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I Feel Better Now

Columnist: Norm Rosinski
September, 2017 Issue

Norm Rosinski
All articles by columnist

Welcome to the September Construction/Real Estate issue of NorthBay biz magazine. In addition to all the stories this month, there’s a special report on Wine Country Living. Please enjoy all the features and columns in the areas only locally owned, formerly glossy business publication. You can rely on NorthBay biz as your local source for business news and information, because, “Helping grow your business isn’t just something we do…It’s all we do!”

Apparently, government agencies and business groups finally found something they can agree upon as a state housing official recently declared with certainty: “The ongoing gap between housing need, projected growth and actual housing development is real.” This obvious conclusion comes as no surprise to business owners in the North Bay, who’ve been struggling for several years to find and hire qualified employees.

Housing availability and affordability is the number one job killer, reducing the labor pool and taking its toll on employee retention. As the supply of housing declines, home prices and rents increase rapidly, pricing many out of the local market. Though local governments don’t build housing, their zoning and land use policy directly impacts supply, which is the prime driver of housing cost.

Sacramento legislators are off to a fast start this year in their never-ending quest to “liberate” more of our money for use in funding more of their nanny-state schemes. Fresh from raising gas taxes to fix the same roads they’ve been taxing us for for years and the governor’s heroic efforts to extend the cap-and-trade boondoggle, our state leaders will now turn their attention to solving the housing “crisis.” I feel better already. I can hardly wait until they return to Sacramento, after their month-long mid-summer vacation, to fix a problem that their policies primarily created in the first place.

In the 12-year span, from 2003 to 2014, California built a meager 47 percent of the housing needed, according to state housing officials. Currently, California is building 100,000 new housing units per year, falling far short of the 180,000 new units needed annually to keep up with demand. State housing authorities, eager to fix blame elsewhere, claim it’s not a lack of developers desire to invest in new housing, but rather the reluctance of local government to approve new housing complexes because of a lack of support from current (NIMBYS) homeowners (voters).

Let’s face it. California’s progressive land-use policies have made the state the most unaffordable in the nation. Everywhere you look, the state seems to be moving in the wrong direction for the people least equipped to pay the bills—environmental regs, restrictive zoning and high-impact fees (to name just a few hurdles) do great damage to those least able to afford housing and exorbitant rents. To those politicians who pooh-pooh the negative impacts their policies create, please explain this startling statistic: More than 5 million California residents have left the state over the past decade to relocate somewhere else more affordable. Tell me this doesn’t hurt the economy as employers and their employees flee the state for better economic climes.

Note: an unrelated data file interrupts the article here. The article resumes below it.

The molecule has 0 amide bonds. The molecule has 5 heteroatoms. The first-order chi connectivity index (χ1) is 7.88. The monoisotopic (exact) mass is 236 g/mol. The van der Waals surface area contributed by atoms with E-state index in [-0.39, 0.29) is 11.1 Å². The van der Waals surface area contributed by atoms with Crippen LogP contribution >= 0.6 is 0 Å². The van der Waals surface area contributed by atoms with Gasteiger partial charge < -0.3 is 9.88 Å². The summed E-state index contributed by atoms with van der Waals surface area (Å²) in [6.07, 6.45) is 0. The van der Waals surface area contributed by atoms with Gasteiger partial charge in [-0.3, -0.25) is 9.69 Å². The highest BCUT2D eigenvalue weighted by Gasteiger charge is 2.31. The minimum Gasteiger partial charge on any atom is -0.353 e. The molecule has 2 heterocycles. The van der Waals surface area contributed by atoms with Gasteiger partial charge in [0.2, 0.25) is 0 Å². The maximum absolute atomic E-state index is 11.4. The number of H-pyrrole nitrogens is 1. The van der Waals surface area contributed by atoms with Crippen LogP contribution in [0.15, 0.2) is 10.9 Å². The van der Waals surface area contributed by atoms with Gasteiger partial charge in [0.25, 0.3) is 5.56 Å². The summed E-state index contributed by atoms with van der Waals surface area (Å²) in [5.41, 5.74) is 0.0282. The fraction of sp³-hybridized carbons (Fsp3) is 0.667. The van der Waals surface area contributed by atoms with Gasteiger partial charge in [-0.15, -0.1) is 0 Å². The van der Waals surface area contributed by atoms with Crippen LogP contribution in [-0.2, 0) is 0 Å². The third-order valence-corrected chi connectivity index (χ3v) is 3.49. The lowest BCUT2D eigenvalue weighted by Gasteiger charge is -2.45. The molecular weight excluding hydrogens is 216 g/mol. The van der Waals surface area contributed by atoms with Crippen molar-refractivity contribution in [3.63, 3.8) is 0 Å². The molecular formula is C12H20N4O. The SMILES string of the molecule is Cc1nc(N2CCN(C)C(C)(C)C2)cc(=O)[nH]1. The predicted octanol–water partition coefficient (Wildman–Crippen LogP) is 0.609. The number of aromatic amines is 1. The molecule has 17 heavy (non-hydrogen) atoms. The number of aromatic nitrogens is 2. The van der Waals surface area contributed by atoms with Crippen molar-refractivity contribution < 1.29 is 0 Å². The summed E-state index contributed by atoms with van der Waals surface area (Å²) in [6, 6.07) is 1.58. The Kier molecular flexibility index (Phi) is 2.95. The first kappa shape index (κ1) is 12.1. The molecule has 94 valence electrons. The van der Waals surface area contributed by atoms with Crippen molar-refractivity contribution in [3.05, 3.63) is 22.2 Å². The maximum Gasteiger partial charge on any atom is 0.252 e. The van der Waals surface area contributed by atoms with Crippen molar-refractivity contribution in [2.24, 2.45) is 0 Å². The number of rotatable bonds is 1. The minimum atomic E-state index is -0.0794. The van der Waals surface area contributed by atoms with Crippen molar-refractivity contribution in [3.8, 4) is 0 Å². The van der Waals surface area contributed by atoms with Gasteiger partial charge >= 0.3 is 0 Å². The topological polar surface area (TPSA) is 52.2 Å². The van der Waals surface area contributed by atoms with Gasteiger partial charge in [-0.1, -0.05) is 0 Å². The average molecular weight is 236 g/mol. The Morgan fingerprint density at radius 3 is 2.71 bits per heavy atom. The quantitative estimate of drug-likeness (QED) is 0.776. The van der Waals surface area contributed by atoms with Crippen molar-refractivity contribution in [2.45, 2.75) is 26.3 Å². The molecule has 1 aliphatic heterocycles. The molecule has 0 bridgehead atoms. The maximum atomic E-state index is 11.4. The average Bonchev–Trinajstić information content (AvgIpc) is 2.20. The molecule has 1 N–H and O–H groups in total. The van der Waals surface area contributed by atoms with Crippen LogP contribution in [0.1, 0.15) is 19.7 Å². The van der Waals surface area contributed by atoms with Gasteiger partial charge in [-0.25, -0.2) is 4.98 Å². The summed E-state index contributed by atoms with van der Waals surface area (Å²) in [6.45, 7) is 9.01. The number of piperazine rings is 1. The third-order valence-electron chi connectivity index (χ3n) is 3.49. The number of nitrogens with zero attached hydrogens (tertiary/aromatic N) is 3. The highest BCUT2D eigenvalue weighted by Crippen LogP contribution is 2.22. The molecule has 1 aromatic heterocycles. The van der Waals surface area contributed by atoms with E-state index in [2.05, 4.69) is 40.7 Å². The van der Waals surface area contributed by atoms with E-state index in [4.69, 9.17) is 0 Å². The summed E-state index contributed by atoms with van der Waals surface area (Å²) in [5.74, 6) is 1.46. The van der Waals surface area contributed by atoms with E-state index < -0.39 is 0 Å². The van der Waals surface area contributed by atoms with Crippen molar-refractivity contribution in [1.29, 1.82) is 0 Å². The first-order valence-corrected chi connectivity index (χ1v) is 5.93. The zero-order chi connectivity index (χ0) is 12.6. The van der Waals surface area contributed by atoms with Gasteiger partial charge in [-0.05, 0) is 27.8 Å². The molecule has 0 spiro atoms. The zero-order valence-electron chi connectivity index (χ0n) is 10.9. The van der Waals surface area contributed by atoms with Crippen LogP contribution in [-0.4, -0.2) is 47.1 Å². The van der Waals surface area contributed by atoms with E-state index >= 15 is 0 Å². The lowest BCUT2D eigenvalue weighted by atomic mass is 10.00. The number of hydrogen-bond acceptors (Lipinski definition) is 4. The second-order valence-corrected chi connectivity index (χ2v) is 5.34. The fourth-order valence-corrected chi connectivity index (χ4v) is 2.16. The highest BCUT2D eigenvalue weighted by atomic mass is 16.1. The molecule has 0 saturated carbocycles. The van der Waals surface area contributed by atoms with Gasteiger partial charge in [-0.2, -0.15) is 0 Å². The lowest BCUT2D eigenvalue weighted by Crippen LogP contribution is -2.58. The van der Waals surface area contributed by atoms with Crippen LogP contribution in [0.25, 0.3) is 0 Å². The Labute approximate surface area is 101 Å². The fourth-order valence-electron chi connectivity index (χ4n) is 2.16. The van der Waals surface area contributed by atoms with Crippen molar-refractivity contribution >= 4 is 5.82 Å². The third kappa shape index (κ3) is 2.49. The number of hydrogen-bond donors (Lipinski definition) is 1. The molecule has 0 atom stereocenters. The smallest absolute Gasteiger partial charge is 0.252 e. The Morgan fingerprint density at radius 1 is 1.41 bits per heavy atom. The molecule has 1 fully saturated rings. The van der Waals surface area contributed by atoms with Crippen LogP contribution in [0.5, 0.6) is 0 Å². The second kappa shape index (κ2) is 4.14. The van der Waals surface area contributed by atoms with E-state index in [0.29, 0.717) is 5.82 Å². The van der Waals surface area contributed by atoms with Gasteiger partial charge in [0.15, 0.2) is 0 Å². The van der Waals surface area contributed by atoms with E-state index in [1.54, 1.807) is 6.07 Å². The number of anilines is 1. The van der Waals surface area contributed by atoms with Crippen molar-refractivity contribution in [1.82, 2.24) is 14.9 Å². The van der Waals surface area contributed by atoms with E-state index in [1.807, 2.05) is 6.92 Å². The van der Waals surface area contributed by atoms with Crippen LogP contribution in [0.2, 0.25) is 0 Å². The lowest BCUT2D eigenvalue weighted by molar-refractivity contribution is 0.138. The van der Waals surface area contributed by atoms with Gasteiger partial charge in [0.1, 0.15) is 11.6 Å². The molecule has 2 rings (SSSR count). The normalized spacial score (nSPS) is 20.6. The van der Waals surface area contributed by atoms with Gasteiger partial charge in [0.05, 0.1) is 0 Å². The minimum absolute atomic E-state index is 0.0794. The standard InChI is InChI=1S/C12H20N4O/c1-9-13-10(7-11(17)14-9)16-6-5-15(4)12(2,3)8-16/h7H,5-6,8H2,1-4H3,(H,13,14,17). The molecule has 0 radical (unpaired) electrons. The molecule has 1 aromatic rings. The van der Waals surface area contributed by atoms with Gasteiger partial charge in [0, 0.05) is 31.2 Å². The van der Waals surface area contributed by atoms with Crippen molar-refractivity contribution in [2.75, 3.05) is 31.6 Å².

If housing isn’t broken here, why are six of the seven least affordable metro areas in the country right here in California? Why does the average two-bedroom apartment in San Francisco cost more than $4,700 a month to rent? Really? How much money do you have to make to spend $56,400 a year for an apartment in the city? If you follow the time- tested formula of 25 percent of your income should be spent on housing, the answer is: you need to earn $225,600 annually to afford that apartment. When looked at that way, it’s easy to understand why 5 million people have had little choice, but to leave the state.

It’s clear that government policy has made California one of the most unaffordable places to live in the country. Home ownership rates have plunged to their lowest levels since the 1940s. The overall financial stress of living here (overall cost of living expense coupled with wage stagnation) has driven middle-class families to distraction. As Governor Brown chastises those, whose tax-and-cost-of-living complaints are all too real, as “freeloaders” who don’t want to pay their fair share, their answer to their stress has too often been to flee the state.

Once upon a time, (not that long ago) governments, federal, state and local took approximately 15 cents out of every dollar we earned. Today, it’s far worse if you have any interest in keeping more of what you worked for. According to the Tax Foundation, for many the combined total of government taxes today exceeds 50 percent. Americans will pay $3.5 trillion in federal taxes and $1.6 trillion in state and local taxes. How and where this ends I have no idea, but I do know that government’s appetite for our money is insatiable.

That’s it for now. Enjoy this month’s magazine.


In this Issue


A gleaming bottle of fine wine with a perfect, natural cork has a special mystique. And while the wine within is the primary focus, the cork has a vital role, too. The distinctive pop that goes wi...

The Great Gravenstein

The drive to Walker Apples in Graton is as picturesque as Sonoma County gets. What were once miles of apple orchards along Graton Road are now seemingly endless views of vineyards. West County looks...

The Mondavi Legacy

The name Mondavi has been woven into the fabric of Napa Valley lore for as long as anyone can remember. The story begins more than 100 years ago, when Cesare and Rosa Mondavi moved to Minnesota from...

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